For the last 24 hours, my facebook feed has been abuzz with news of the incendiary verbal smackdown laid by Bill Nye The Science Guy on U.S. Congressman Todd Akin. According to this widely circulated story, Akin had suggested that Nye’s attack on Creationism prompted God to punish America with Hurricane Isaac, and Nye came back on Akin with a profanity-laced retort on the Smithsonian Channel.
However, almost none of this actually happened.
The Daily Currant is a parody site.
The only part of the story that’s actually true is that eight days ago Nye posted a heartfelt defence of evolution and a plea that parents not teach their children creationism.
Now, Nye’s delicate understated pitch is nowhere to be heard quoted: its tasteful whisper is drowned by the shouts of faux-Nye and his threatened ass-whipping. Our collective ability to appraise the relative arguments of the two actual guys folds under a wave of partisan thinking. My facebook friends list includes more than one card-carrying atheist science geek; I’ve seen more than one post saying, in effect “I love Bill Nye, who is loveable and sensible, and I hate these creationist assclowns.” I’m sure there’s a counter-argument that runs “I love Todd Akin, whose statements reflect my own deeply held beliefs, and I hate these anti-Christian douchebags.” Both of these arguments, which short-circuit any path to reasoned argreement, are strengthened by the muddying of public record that occurs when readers have to work extra hard to find out who actually said what.
So, here’s an open message to the staff of the Daily Currant. It looks to me like you’re hitting the target that you’re aiming at, dead centre. Your stories are well crafted and they skilfully mix real stories with fictitious detail, linking to both outside stories and to parody stories within your site. But pitching your fictitious stories so close to the tone and content of the news is wandering across the line that separates parody from forgery. And while you can’t be responsible per se for how readers interpret your work, you can certainly recalibrate your editorial tone to create different impressions on your readership.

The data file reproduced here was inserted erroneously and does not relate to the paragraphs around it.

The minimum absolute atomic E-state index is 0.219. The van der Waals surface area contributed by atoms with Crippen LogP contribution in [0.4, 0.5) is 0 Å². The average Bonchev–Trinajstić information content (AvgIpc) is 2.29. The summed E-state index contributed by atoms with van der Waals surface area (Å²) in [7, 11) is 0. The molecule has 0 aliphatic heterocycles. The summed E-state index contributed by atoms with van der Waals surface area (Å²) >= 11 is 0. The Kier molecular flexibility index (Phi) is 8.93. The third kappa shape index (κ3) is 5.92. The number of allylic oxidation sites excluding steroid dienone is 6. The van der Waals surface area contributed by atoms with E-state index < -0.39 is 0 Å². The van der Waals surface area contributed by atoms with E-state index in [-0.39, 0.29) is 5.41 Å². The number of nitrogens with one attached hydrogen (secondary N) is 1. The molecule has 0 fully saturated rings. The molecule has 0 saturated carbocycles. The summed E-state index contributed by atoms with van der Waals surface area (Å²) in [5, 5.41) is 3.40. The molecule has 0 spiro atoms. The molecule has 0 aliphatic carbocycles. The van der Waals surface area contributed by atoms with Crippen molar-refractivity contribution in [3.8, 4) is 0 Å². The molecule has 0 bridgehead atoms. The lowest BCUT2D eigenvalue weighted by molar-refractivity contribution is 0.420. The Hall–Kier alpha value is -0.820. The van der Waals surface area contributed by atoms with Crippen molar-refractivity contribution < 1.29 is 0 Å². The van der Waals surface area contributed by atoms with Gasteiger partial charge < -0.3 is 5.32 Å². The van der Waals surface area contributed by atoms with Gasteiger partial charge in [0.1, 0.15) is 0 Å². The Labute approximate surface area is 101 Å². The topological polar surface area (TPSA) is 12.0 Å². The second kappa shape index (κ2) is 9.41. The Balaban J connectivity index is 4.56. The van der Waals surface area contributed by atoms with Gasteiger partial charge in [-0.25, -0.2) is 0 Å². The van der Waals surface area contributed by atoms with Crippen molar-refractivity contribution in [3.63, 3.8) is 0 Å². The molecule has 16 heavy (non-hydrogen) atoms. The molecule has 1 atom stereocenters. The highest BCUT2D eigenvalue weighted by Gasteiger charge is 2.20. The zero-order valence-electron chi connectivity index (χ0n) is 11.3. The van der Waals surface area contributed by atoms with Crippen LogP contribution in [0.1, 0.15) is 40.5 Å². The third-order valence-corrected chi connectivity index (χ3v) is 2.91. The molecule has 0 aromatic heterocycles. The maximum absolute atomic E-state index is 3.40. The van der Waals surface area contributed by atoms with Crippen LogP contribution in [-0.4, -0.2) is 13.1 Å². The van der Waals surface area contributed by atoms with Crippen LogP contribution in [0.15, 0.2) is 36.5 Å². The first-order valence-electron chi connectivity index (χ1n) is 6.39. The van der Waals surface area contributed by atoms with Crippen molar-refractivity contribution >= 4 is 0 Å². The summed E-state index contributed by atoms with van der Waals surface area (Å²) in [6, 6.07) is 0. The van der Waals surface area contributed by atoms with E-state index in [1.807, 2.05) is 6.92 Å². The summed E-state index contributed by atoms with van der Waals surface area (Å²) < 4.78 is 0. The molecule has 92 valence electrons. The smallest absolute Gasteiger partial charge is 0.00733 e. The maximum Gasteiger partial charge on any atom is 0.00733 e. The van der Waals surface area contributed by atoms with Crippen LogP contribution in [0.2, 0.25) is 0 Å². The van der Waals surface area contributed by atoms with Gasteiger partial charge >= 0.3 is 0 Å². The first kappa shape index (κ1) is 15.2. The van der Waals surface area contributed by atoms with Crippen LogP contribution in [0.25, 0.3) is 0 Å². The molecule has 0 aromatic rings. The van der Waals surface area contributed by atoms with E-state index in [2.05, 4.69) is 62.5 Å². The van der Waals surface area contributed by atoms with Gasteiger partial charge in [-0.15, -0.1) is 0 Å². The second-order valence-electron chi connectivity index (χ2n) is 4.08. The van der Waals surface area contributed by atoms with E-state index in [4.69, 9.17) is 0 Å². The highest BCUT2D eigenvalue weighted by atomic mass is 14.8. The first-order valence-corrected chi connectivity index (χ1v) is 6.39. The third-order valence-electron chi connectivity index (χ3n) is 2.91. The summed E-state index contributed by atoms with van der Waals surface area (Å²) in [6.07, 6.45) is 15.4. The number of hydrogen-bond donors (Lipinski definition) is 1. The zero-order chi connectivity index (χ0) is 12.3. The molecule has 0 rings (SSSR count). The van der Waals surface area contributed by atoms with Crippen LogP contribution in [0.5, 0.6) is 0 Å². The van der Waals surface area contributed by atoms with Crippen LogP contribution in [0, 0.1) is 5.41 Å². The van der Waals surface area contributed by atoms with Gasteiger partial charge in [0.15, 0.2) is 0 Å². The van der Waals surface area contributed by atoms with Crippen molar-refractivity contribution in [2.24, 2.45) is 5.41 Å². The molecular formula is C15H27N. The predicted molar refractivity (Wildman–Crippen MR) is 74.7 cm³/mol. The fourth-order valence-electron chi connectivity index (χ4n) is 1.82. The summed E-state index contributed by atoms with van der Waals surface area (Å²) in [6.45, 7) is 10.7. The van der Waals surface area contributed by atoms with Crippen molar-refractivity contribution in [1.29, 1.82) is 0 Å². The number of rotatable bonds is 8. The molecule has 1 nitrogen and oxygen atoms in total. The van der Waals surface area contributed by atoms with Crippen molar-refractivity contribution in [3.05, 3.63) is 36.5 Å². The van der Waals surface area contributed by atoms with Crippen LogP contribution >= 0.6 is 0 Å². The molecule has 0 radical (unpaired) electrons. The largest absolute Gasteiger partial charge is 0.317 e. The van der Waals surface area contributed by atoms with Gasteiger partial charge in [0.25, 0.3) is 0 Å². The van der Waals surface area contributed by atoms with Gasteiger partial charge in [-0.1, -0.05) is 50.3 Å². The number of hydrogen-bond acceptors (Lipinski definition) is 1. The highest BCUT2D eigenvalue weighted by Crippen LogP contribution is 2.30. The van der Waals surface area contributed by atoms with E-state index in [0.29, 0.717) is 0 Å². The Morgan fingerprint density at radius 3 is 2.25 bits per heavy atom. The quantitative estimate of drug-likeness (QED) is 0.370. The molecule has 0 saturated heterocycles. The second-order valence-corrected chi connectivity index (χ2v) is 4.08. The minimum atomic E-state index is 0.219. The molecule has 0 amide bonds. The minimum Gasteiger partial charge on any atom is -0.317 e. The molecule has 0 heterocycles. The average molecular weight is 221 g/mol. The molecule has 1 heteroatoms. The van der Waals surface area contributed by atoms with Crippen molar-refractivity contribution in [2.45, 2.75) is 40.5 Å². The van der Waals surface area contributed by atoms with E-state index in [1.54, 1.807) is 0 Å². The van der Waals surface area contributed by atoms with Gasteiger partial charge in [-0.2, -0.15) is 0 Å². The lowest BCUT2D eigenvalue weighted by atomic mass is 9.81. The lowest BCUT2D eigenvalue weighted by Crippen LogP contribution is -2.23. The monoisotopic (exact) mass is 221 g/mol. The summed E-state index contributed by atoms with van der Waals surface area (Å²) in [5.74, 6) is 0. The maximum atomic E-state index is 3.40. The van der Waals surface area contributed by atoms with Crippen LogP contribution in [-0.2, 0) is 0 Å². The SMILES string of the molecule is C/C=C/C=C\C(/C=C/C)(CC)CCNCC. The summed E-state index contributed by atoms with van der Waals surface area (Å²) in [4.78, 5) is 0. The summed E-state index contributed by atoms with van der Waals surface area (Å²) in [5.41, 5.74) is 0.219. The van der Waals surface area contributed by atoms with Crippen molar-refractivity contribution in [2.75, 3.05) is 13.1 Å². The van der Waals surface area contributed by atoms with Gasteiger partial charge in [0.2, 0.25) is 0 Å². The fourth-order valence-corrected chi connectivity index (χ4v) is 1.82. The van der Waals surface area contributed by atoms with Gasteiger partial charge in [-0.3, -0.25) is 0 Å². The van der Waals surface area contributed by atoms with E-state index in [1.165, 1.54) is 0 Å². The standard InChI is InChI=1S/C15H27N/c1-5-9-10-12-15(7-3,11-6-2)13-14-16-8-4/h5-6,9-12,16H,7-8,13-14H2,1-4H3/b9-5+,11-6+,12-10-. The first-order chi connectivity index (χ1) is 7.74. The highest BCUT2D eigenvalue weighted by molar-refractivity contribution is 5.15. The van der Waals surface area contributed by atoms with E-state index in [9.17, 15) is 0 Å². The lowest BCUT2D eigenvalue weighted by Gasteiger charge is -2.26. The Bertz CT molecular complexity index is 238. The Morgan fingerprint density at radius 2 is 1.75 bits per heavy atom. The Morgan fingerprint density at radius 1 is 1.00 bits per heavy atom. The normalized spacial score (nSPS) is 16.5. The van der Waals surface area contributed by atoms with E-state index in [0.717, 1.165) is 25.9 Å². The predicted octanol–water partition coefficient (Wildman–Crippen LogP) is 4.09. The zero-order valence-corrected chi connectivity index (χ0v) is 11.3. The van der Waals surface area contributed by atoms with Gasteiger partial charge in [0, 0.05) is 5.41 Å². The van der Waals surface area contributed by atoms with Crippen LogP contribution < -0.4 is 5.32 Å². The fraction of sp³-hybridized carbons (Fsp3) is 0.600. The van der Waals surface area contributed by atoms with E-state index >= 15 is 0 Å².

When the stories ring so true that they’re repeated as fact, what you have achieved is not “to satirize issues of social relevance in order to influence the global discourse.”
What you have achieved is a prank.
If that’s all you wanted to do, great. No one’s stopping you. Certainly not this guy. But if I were in your shoes, I’d reach for your “parody/forgery” dial and turn it three good solid clicks in the parody direction. Blurring the line so casually isn’t helping public debate, and it’s hindering those who work within parody as a legitimate form of commentary.
For any of the rest of you out there who are working with parody and would like to avoid the confusion and the muddying of public discourse that follow from a too-successful mimicry job, here are some suggestions.
1. Be More Outrageous.
The easiest way to show denote parody is through outrageousness – making the content so absurd that it couldn’t possibly be true. The Onion excels at this approach, keeping their tone deadpan level while cranking up the ridiculousness.
2. Adopt a Consistent Form.
Saturday Night Live’s “Weekend Update” and Jon Stewart’s opening monologues use the same clear, clean structure for their gags. They introduce a bona fide news item as a setup, then do a parody twist for the payoff. It’s an easy form to understand, and the viewer is never, ever in doubt of the moment where the switch trips from fact to joke – or, more subtly, from news to commentary.
3. Tip Your Hand.
Parody artist Weird Al Yankovic is an extremely skilled and versatile singer… and he has been successfully hiding the fact for years. His nasal delivery is so distinctive that it’s almost impossible to listen to any line in his discography and mistake it for the original, despite his near-total replication of vocal rhythm and musical arrangement.